Do you have a fire emergency plan in place?
If you are the owner or employer of a premise that doesn’t class as a private home, it is your responsibility to keep residents or occupants safe should a fire break out. By law, you must have a fire emergency plan in case of a fire to ensure people can reach a place of safety as quickly as possible.
What is a fire emergency plan?
A fire emergency plan is a written document that explains the specific actions staff should take in the event of a building fire, including the details of emergency services and when they should be called. For smaller buildings, this could be a Fire Action Notice; a simple fire action sign that all staff, residents, and visitors can read to familiarise themselves. However, for larger premises, more detailed procedures are required. They should outline a Staff Fire Action Plan, which should outline findings of a fire risk assessment and if any staff are at greater risk, maybe due to a disability or their location within the premise.
Does the fire emergency plan have to be formal?
The formality of your plan depends on specific circumstances:
- If the premise you’re responsible for is licensed, eg. a pub, club, theatre, or cinema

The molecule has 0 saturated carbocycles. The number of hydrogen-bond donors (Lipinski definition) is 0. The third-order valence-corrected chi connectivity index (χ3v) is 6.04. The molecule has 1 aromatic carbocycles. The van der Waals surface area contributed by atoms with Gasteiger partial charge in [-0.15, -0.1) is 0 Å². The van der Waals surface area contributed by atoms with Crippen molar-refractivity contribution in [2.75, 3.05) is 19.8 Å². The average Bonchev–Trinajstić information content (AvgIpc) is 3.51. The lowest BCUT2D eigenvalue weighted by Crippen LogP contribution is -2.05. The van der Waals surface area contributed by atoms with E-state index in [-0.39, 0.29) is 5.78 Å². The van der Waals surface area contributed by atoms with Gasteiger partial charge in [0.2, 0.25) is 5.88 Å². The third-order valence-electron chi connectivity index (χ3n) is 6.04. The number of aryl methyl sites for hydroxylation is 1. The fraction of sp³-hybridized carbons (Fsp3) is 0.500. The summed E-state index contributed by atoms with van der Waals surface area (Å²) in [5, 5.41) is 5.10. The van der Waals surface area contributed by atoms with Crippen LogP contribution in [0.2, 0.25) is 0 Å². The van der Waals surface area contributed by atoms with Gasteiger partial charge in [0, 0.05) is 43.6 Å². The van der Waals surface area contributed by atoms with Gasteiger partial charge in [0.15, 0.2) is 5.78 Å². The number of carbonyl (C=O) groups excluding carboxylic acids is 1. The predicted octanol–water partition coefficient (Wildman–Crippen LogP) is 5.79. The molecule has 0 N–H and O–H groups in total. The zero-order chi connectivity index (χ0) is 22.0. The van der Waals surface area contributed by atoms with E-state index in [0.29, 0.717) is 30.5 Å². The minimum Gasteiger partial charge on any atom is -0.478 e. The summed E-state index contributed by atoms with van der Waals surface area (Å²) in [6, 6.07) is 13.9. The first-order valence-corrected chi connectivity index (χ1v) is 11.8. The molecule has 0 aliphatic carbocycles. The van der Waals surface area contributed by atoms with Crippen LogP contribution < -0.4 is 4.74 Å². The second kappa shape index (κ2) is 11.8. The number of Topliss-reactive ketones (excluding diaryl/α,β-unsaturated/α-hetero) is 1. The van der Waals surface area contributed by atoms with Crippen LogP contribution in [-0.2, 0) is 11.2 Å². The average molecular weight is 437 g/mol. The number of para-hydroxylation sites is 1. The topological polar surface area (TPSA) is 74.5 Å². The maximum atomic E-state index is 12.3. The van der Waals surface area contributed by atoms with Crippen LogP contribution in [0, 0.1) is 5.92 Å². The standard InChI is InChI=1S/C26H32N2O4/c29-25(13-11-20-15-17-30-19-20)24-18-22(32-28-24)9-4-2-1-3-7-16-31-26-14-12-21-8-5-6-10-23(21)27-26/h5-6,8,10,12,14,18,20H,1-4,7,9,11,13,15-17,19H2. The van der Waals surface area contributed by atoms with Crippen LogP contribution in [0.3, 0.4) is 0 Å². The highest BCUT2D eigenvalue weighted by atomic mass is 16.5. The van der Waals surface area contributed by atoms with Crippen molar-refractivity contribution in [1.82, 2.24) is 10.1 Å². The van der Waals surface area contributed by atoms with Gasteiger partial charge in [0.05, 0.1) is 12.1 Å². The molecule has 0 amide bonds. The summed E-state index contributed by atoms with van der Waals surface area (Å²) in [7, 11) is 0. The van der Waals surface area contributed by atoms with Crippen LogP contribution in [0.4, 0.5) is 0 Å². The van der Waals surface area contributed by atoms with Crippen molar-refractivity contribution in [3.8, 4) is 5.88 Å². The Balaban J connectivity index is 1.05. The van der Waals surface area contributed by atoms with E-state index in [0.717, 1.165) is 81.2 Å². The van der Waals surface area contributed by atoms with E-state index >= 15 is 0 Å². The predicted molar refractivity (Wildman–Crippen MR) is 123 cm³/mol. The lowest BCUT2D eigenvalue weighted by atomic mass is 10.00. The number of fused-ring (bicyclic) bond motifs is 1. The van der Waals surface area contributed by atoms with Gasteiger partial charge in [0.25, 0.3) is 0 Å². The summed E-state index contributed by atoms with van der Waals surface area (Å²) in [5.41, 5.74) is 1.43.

- If you are an employer on the premise and you have five or more employees
- If you have been served an Alterations Notice under the Fire Safety Order
A fire emergency plan must show that you have:
- An evacuation strategy - employees and fire wardens need to know what they must do in the event of a fire
- Properly maintained fire alarms in place
- A clear understanding of how to call the emergency services and who has this responsibility
- Clearly marked escape routes and final exits which are kept free from obstructions at all times
- Emergency doors that open easily and emergency lighting where needed
- Training provided so that your employees know their nearest escape route and what to do when the fire alarm sounds
- Decided a safe, marked assembly point
- Considered the individual needs of anyone who might not be able to escape quickly in the event of a fire, eg. wheelchair users
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